Definition of honest in US English:

honest

adjective

  • 1Free of deceit and untruthfulness; sincere.

    ‘I haven't been totally honest with you’
    • ‘As an independent organisation we offer the frank, robust and honest opinions of supporters.’
    • ‘Len tilted his head and looked at me, looking sincere and honest.’
    • ‘It is becoming hard to find genuinely honest and readable accounts of football.’
    • ‘I could trot out the usual arguments about how free and honest debate ultimately makes a party stronger, but I'm not sure I believe them any more.’
    • ‘We would like to thank all the students who gave us honest and sincere information on a broad range of issues in their lives.’
    • ‘They both are very direct men, they both are very honest and sincere men and they both are men who don't mince their words.’
    • ‘As a Republican, I sincerely thank you for your honest, open, sincere and thoughtful dialogue.’
    • ‘This book contains an emotionally riveting, devastatingly honest, and morally compelling answer.’
    • ‘Even unusually honest journalists are not free of faults.’
    • ‘In his dealings with parents he was always approachable, sincere and honest.’
    • ‘Answers are rarely forthcoming that can be said to be totally honest, sincere, and clearly unambiguous.’
    • ‘Remember, your compliments must be honest, sincere and genuine.’
    • ‘Pedro Almodóvar said recently that he considers himself more honest and sincere and clear in his movies than he is in real life.’
    • ‘Harley shrugged, but then decided to give her his honest, sincere reply.’
    • ‘He encouraged a free press and honest debate in Parliament and welcomed nationwide participation in the political process.’
    • ‘In general, focus group discussions consisted of honest, open and frank opinions of what the students thought about the class.’
    • ‘Unfortunately these two characters are unable to take it any further, they can't be intimate or truthful or completely honest and open about their lives.’
    • ‘He appeared so sincere, so honest, yet I couldn't hold any sympathy for him.’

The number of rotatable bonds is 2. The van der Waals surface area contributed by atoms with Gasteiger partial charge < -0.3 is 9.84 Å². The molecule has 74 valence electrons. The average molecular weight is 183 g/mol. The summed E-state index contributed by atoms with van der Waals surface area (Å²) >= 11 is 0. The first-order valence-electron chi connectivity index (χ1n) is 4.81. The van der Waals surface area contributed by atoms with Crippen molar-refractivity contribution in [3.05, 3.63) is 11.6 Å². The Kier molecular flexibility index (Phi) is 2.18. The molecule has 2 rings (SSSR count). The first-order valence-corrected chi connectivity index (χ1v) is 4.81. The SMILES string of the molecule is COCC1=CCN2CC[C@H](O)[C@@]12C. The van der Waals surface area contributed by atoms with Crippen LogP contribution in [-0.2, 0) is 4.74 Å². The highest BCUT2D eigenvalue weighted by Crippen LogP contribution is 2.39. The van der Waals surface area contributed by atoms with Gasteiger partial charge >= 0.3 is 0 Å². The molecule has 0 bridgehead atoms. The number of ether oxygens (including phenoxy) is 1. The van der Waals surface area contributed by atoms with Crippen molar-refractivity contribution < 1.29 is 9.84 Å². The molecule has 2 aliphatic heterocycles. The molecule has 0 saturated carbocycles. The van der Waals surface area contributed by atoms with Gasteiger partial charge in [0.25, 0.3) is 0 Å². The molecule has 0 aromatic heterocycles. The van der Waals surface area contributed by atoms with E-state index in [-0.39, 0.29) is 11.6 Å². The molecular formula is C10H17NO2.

• ‘Hornish also can rely on his father's experience and honest, straightforward opinions.’
    • ‘But one feels that the portrayal is honest and sincere (as Pasolini's were, for that matter).’
    • ‘For a transaction of this magnitude to be successful, all parties involved must be honest, sincere and truthful to one another.’
    truthful, sincere, candid, frank, direct, open, forthright, straight, straightforward, genuine, blunt, plain-spoken, plain-speaking, matter-of-fact, outspoken, as straight as a die, straight from the shoulder
    objective, impartial, unbiased, balanced, unprejudiced, disinterested, even-handed, fair, just, equitable
    View synonyms
    1. 1.1 Morally correct or virtuous.
      ‘I did the only right and honest thing’
      • ‘Mick had a life of hard work and honest endeavour.’
      • ‘And why should a person doing an honest day's hard work have to stand in line after hours for a handout in order to eat or pay rent?’
      • ‘There are many thousands of good, decent, honest, unemployed people who are law-abiding and that never ever broke the law in their lives.’
      • ‘You need to be educated, hard working and honest.’
      • ‘The vast majority of postal workers are decent, honest, law-abiding people.’
      • ‘I believe that only a truly even-handed approach can lead to an honest, morally convincing, and effective human rights policy.’
      • ‘However, if the person has shown himself to be reliable, trustworthy, and honest, you can be far more confident that he will keep his word.’
      • ‘Eschewing all the modern panoply of medical and technical assistance, Harrison believed in honest hard graft as his road to the top.’
      • ‘He had a reputation of being ‘a reliable, honest and tactful official’.’
      • ‘What is forgotten in most of the talk about litter on our streets and indiscriminate dumping is that it is the law-abiding, honest and upright members of the community that have to pay to have it cleaned up.’
      • ‘References attached to the form described him as ‘reliable, honest and trustworthy’.’
      • ‘Poverty is by no means something to be looked down upon, especially when one is earning a living through honest labour.’
      • ‘‘From the beginning we have been asking for fair and honest elections,’ he said.’